The diploid number of chromosomes of several species of Iris have been determined as follows: Iris Kaempferi var. hortensis 24, I. Kaempferi var. spontanea 24, I. sibirica var. orientaris 28, I. laevigata 32, I. gracilipes 36, I. florentina 48, I. japonica 54. Among these species, Iris japonica and I. florentina form trivalent chromosomes in the prophase of the heterotypic nuclear division in their pollen-mother-cells. Therefore their chromosomes must be considered as triploid. It is a remarkable fact that all the individuals of a distinct species have triploid chromosomes.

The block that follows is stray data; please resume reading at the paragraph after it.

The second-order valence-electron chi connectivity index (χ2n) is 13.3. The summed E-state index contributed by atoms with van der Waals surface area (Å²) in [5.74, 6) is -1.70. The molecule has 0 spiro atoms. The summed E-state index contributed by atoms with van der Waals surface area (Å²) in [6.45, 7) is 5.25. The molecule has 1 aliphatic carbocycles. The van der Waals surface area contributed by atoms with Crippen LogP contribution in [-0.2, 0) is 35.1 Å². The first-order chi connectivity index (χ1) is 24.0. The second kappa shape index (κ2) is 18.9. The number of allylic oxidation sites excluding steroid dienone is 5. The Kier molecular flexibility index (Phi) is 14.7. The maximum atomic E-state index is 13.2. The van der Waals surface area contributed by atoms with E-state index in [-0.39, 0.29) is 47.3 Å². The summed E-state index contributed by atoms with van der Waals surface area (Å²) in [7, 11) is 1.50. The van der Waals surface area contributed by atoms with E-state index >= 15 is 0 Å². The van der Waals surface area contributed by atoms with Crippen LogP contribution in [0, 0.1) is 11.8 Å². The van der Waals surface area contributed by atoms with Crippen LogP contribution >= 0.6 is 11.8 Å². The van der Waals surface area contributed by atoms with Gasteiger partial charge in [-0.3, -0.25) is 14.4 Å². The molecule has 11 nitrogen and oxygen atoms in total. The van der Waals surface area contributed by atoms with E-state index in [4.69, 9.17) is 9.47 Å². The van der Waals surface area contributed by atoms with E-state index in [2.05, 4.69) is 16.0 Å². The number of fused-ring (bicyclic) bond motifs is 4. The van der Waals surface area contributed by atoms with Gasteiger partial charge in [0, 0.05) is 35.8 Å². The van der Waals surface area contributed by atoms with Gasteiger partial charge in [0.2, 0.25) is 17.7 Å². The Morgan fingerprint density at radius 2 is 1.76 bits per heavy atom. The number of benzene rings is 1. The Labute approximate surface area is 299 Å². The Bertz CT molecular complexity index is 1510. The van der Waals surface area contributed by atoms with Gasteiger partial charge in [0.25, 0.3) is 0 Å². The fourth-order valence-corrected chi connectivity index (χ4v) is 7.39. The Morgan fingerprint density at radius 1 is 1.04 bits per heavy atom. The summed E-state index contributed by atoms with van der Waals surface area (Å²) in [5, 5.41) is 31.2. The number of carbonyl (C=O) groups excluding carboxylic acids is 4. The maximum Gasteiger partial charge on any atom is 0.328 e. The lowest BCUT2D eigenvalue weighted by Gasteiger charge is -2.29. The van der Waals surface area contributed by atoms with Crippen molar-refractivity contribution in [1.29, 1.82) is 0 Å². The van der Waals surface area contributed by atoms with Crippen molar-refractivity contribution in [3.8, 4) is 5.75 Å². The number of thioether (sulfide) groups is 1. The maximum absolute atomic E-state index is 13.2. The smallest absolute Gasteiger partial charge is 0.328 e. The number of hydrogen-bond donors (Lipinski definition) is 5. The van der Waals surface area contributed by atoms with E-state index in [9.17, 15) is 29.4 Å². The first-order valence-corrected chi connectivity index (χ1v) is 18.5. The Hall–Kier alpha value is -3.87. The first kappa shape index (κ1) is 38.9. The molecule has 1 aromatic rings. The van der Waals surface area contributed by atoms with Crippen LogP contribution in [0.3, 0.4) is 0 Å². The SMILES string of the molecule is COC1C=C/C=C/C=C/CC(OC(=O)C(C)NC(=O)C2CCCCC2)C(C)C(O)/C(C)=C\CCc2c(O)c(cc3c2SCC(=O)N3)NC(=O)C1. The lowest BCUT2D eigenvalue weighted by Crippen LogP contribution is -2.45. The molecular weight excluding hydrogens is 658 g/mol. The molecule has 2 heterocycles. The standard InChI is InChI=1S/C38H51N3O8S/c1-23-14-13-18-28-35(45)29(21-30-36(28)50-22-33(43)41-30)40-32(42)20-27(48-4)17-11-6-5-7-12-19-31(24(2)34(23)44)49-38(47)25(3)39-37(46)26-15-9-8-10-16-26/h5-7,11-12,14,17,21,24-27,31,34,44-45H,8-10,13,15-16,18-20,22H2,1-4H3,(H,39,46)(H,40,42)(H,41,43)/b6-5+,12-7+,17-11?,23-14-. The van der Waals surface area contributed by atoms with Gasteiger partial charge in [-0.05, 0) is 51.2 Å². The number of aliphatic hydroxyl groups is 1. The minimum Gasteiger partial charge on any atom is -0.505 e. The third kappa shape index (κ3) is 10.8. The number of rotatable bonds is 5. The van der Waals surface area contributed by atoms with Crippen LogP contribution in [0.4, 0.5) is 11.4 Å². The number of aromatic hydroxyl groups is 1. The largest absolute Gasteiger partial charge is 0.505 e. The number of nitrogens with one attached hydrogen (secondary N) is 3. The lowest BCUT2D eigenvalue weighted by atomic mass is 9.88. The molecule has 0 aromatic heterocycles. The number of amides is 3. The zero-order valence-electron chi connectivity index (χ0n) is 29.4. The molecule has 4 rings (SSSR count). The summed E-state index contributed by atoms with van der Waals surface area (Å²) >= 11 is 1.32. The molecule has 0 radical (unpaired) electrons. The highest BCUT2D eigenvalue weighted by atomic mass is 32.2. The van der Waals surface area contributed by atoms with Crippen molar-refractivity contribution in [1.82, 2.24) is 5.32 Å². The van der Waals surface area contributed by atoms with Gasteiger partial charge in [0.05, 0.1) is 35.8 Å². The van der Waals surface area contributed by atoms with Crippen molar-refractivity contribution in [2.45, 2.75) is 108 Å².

As is already known (KIHARA and ONO, 1923, 1925), the diploid number of chromosomes of Rumex Acetosa, L. is 15 (=12a+X+2Y) in the male and 14 (=12a+2X) in the female. The present authors have investigated the diploid numbers of chromosomes of a number of intersexual plants, which are found sometimes growing wild. Mostly they are 22 (triploid) and in one case 29 (tetraploid). The formulae of these chromosomes should be perhaps, as follows: 22=18a+2X+2Y 29=24a+3X+2Y Large, equal-armed, V-shaped X-chromosomes can be identified usually with no difficulty. The intersexual plants should have arisen therefore from the union of the diploid and haploid or both diploid gametes, the intersex being caused by the broken balance between the autosomes and sex-chromosomes.